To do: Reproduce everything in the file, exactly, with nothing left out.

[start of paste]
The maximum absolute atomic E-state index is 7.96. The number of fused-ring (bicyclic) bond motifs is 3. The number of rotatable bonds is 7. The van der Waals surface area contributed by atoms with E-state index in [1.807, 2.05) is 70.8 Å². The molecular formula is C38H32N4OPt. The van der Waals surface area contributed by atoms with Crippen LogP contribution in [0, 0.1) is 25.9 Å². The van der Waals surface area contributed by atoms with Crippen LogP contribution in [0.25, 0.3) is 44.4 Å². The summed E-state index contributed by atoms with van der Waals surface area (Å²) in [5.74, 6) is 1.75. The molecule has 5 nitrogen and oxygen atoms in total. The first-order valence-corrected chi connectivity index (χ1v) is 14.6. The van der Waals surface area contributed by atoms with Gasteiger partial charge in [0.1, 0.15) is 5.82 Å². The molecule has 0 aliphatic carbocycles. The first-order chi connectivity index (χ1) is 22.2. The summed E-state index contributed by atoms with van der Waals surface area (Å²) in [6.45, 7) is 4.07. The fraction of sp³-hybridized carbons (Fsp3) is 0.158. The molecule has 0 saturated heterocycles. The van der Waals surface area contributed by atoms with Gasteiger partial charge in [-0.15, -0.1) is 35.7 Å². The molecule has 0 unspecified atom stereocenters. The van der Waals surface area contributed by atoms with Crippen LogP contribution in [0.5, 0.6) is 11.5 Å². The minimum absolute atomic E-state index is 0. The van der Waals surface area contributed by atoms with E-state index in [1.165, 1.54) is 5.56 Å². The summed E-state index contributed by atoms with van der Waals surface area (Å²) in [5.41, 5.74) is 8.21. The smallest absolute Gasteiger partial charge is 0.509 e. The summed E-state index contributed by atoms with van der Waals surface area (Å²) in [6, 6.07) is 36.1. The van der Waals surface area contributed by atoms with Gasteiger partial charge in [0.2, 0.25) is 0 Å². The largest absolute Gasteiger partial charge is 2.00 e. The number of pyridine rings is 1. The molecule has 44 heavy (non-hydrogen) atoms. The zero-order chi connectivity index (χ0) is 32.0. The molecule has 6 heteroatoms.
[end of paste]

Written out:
The maximum absolute atomic E-state index is 7.96. The number of fused-ring (bicyclic) bond motifs is 3. The number of rotatable bonds is 7. The van der Waals surface area contributed by atoms with E-state index in [1.807, 2.05) is 70.8 Å². The molecular formula is C38H32N4OPt. The van der Waals surface area contributed by atoms with Crippen LogP contribution in [0, 0.1) is 25.9 Å². The van der Waals surface area contributed by atoms with Crippen LogP contribution in [0.25, 0.3) is 44.4 Å². The summed E-state index contributed by atoms with van der Waals surface area (Å²) in [5.74, 6) is 1.75. The molecule has 5 nitrogen and oxygen atoms in total. The first-order valence-corrected chi connectivity index (χ1v) is 14.6. The van der Waals surface area contributed by atoms with Gasteiger partial charge in [0.1, 0.15) is 5.82 Å². The molecule has 0 aliphatic carbocycles. The first-order chi connectivity index (χ1) is 22.2. The summed E-state index contributed by atoms with van der Waals surface area (Å²) in [6.45, 7) is 4.07. The fraction of sp³-hybridized carbons (Fsp3) is 0.158. The molecule has 0 saturated heterocycles. The van der Waals surface area contributed by atoms with Gasteiger partial charge in [-0.15, -0.1) is 35.7 Å². The molecule has 0 unspecified atom stereocenters. The van der Waals surface area contributed by atoms with Crippen LogP contribution in [0.5, 0.6) is 11.5 Å². The minimum absolute atomic E-state index is 0. The van der Waals surface area contributed by atoms with E-state index in [1.165, 1.54) is 5.56 Å². The summed E-state index contributed by atoms with van der Waals surface area (Å²) in [5.41, 5.74) is 8.21. The smallest absolute Gasteiger partial charge is 0.509 e. The summed E-state index contributed by atoms with van der Waals surface area (Å²) in [6, 6.07) is 36.1. The van der Waals surface area contributed by atoms with Gasteiger partial charge in [0.2, 0.25) is 0 Å². The largest absolute Gasteiger partial charge is 2.00 e. The number of pyridine rings is 1. The molecule has 44 heavy (non-hydrogen) atoms. The zero-order chi connectivity index (χ0) is 32.0. The molecule has 6 heteroatoms.